But the benefits don’t stop at talent, in fact McKinsey & Company conducted research that included companies in France, Germany, the United Kingdom and the United States, and the results showed that companies with more diverse teams were also top financial performers. Another report by McKinsey & Company on delivering growth through diversity found that companies with the most ethnically diverse executive teams are 33% more likely to outperform their peers on profitability. Another study conducted by the Boston Consulting Group found that companies with more diverse management teams have 19% higher revenues. The benefits are huge and clear.
When it comes to PR firms, diversity and inclusion not only benefits the company internally, but also establishes them as a better resource and more trustworthy partner for their clients. It has been documented that some high-profile PR examples suffered from instances where diversity lacked internally within PR teams and rectifying this could have prevented major issues for their clients. A statistic presented by the Bureau of Labor showed that due to a lack of diversity in some marketing and PR firms, the perspectives of various groups are not heard, resulting in ongoing, image-damaging mistakes that hurt clients’ bottom-line and negatively impact business for marketing and PR firms.
So now that you know the reason why you should have a diversity and inclusion program, the next step is to find out how to implement a diversity and inclusion program. The first basic action would be to identify areas of potential growth for your organization. This can be done with a simple internal questionnaire that discovers key information such as what your workforce identifies as (race, sexuality, gender, etc), as well as if there are any concerns or specific areas that your team believes should be addressed. This survey will then also work as a foundation to base your diversity and inclusion program on; it would show if a committee that can tackle day-to-day situations would be best suited, or outsourced training, or some other type of program.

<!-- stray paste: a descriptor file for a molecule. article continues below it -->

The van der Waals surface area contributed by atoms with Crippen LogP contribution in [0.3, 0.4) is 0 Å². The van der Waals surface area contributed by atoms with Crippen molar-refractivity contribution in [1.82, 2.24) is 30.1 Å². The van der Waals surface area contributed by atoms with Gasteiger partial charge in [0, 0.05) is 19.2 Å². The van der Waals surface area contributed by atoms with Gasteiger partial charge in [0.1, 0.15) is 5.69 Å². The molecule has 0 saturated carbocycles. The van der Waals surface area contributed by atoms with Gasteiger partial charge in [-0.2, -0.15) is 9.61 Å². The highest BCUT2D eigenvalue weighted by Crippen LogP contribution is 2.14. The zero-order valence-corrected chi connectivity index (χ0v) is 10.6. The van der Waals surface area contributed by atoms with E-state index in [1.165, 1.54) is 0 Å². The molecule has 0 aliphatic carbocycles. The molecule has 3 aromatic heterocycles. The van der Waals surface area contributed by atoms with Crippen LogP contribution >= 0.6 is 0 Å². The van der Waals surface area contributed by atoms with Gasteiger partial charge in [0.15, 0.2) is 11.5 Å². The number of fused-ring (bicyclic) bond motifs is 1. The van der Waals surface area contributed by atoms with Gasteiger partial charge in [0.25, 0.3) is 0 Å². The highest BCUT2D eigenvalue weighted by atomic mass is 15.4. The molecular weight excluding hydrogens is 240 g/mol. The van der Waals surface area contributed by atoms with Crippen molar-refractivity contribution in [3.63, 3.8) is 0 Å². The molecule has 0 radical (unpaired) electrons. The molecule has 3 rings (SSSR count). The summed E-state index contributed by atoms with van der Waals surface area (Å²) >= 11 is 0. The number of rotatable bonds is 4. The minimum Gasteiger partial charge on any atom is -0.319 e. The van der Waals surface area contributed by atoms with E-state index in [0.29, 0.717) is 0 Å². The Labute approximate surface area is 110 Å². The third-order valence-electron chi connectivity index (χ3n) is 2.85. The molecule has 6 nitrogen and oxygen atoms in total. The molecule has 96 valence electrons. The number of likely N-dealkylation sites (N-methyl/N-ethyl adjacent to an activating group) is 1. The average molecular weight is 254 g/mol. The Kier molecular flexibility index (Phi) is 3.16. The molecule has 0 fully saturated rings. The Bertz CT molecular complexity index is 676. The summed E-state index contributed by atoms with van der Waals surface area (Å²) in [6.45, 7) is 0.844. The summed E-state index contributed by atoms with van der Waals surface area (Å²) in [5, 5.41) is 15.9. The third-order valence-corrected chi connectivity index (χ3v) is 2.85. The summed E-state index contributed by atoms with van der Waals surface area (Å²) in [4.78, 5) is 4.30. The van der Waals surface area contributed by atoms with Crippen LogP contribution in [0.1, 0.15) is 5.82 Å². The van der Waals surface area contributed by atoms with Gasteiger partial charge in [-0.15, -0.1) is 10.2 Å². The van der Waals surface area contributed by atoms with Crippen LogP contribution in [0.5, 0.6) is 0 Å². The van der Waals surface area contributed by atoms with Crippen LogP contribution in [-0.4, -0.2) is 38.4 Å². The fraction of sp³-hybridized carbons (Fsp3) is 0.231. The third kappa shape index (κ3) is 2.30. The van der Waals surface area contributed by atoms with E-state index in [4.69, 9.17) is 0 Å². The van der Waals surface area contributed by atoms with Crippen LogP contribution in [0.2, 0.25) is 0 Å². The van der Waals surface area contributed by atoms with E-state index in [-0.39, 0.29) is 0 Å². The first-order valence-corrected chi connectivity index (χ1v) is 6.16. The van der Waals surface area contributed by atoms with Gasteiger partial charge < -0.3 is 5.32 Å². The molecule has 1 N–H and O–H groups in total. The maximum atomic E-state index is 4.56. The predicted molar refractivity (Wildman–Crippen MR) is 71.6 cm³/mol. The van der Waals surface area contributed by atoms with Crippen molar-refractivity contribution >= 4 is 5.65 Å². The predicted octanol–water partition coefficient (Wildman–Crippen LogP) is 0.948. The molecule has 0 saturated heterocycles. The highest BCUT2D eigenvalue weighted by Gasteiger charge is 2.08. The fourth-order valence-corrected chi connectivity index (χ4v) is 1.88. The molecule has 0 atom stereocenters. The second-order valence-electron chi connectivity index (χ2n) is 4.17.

Overall, there are multiple benefits to creating and implementing a diversity and inclusion program that spans across both humanity and business aspects — the pros for establishing a program is clear. However, it is important to ensure that this program isn’t just put on for show and that the work and commitment to it should be genuine. If the unfortunate event of George Floyd has taught us anything, it is that the world is changing and it is no longer acceptable to claim ignorance. Marganizalied demographics now need to be seen and heard in every aspect; people of color, women, LGBTQIA+, those living with disabilities, older aged people and those of different beliefs need to be a core part of your company so that your company can reflect the world around it — this is especially important for PR firms who are tasked with communicating and connecting their clients with the world.
So as we celebrate the accomplishments of the African-American community as well as recognize and reflect on the journey they have gone through and the journey left ahead, it is important to take a look at what you can do to help make that journey smoother. A simple and logical answer, is by implementing a diversity and inclusion program. As the civil rights activist, Malcolm X said “When I is replaced with We, even illness becomes wellness.”